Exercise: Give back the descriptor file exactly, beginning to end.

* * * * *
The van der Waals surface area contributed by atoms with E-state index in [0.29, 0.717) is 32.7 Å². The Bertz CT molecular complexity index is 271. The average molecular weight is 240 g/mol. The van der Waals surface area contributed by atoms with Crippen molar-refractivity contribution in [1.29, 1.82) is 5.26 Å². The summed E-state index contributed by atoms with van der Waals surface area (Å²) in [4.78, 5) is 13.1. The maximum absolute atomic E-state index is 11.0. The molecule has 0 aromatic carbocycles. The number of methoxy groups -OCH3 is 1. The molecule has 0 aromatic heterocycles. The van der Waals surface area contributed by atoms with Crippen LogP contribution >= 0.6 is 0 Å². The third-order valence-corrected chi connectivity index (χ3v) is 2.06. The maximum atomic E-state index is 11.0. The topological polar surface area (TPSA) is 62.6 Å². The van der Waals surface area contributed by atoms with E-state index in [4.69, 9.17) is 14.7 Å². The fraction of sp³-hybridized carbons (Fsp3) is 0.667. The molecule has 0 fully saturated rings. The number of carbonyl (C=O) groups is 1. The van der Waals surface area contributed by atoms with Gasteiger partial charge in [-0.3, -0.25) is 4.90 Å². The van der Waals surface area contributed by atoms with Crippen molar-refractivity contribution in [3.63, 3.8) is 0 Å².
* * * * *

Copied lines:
The van der Waals surface area contributed by atoms with E-state index in [0.29, 0.717) is 32.7 Å². The Bertz CT molecular complexity index is 271. The average molecular weight is 240 g/mol. The van der Waals surface area contributed by atoms with Crippen molar-refractivity contribution in [1.29, 1.82) is 5.26 Å². The summed E-state index contributed by atoms with van der Waals surface area (Å²) in [4.78, 5) is 13.1. The maximum absolute atomic E-state index is 11.0. The molecule has 0 aromatic carbocycles. The number of methoxy groups -OCH3 is 1. The molecule has 0 aromatic heterocycles. The van der Waals surface area contributed by atoms with Crippen LogP contribution >= 0.6 is 0 Å². The third-order valence-corrected chi connectivity index (χ3v) is 2.06. The maximum atomic E-state index is 11.0. The topological polar surface area (TPSA) is 62.6 Å². The van der Waals surface area contributed by atoms with E-state index in [4.69, 9.17) is 14.7 Å². The fraction of sp³-hybridized carbons (Fsp3) is 0.667. The molecule has 0 fully saturated rings. The number of carbonyl (C=O) groups is 1. The van der Waals surface area contributed by atoms with Gasteiger partial charge in [-0.3, -0.25) is 4.90 Å². The van der Waals surface area contributed by atoms with Crippen molar-refractivity contribution in [3.63, 3.8) is 0 Å².